You can't live in Georgia without visiting the Margaret Mitchell House at least once, and of course, being required to see the movie based on her famous manuscript. I saw the film for the first time at the Coca Cola Summer Theater series playing at the Fox Theater.
Margaret Mitchell published her only book, Gone With the Wind in June of 1936. A month prior, The San Francisco Chronicle, having received an advanced copy, printed Joseph Jackson's review of high praise. In response to this favorable review, Margaret Mitchell sent the critic a letter of which this is an excerpt:
My Dear Mr. Jackson,
I am Margaret Mitchell, author of the book Gone With the Wind of which you wrote so kindly in the Chronicle on May 13. It is my first book and I am so new and green at the business of authoring that I do not even know if it is good form for an author to write to a critic. But your column gave me so much pleasure and happiness that I have to write you and say thank you.
I suppose you would call my reactions "pleasure and happiness" even if I did have to go to bed with a cold pack on my head and an aspirin after I read your words. God knows I'm not like my characters, given to vapors and swooning and "states" but I was certainly in a "state." I have always been able to bear up nobly under bad news but your good news floored me. I suppose it was because it was so unexpected.
Margaret Mitchell started the book between 1925 and 1926 and laid it aside around 1928. She found it "lousy" and said she had forgotten it. Years later, while hosting a publisher from MacMillan, who was scouring the South for promising writers, he found Margaret intriguing. Writing for the Atlanta Journal Constitution at the time under the name Peggy Mitchell, he asked her if she had ever written a book to which she declined. An acquaintance overhearing the exchange, laughed and remarked, "Imagine, someone as silly as Peggy writing a book."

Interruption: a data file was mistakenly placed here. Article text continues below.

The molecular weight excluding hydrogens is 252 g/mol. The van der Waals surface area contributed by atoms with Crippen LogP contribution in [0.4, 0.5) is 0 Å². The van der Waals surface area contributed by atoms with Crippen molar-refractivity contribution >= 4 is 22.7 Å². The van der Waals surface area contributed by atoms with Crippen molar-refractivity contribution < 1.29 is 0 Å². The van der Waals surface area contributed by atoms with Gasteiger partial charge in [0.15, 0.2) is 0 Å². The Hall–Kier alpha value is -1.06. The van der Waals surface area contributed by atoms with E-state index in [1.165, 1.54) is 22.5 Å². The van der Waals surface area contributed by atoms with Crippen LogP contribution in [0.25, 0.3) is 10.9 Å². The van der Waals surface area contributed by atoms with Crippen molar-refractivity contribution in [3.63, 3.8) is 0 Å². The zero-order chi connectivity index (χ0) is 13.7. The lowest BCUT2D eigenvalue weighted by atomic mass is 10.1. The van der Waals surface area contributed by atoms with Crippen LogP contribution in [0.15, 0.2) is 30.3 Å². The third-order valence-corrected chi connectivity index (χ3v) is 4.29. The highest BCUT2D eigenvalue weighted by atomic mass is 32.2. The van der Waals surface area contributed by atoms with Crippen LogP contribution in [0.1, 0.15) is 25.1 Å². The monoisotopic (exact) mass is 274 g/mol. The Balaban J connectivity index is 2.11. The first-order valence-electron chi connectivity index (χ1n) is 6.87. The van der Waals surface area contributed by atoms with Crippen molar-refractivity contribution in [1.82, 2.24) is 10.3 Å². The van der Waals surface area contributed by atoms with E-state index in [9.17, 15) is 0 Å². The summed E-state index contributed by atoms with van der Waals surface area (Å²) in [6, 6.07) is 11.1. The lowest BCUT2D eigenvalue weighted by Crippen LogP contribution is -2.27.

Margaret went home fuming, dug out her disheveled (an unfinished) manuscript, and gave it to him. He bought it before it was even completed, and she finished it in 1936.
Little did she know, when she penned this letter, she would win a Pulitzer for this work. The book would become one of the best selling books of all time. And the movie adaption , released in 1939, would become the highest grossing movie in Hollywood history, and would be nominated for ten Academy Awards.
Did you read her note? Her humility is overwhelming. You would be pressed to find a more humble and unassuming author today. In such a sincere and sentimental letter, she conveys what it means to truly be thrilled. Not with her craft, or the path she is about to embark, but in a favorable reaction.
There is very little humility in writing now. I will willingly and gleefully email friends and family and tell them "Read my blog today. It is hi-lar-i-ous!" That's not exactly modest. The wand of humility that waved over Margaret Mitchell would be a needle in a haystack today.
Bravo to Margaret Mitchell. She not only wrote one of the quintessential novels of all time, but she behaved so honorably. I will try to do this next time I am cracking up laughing over my own blog but I can't make any promises.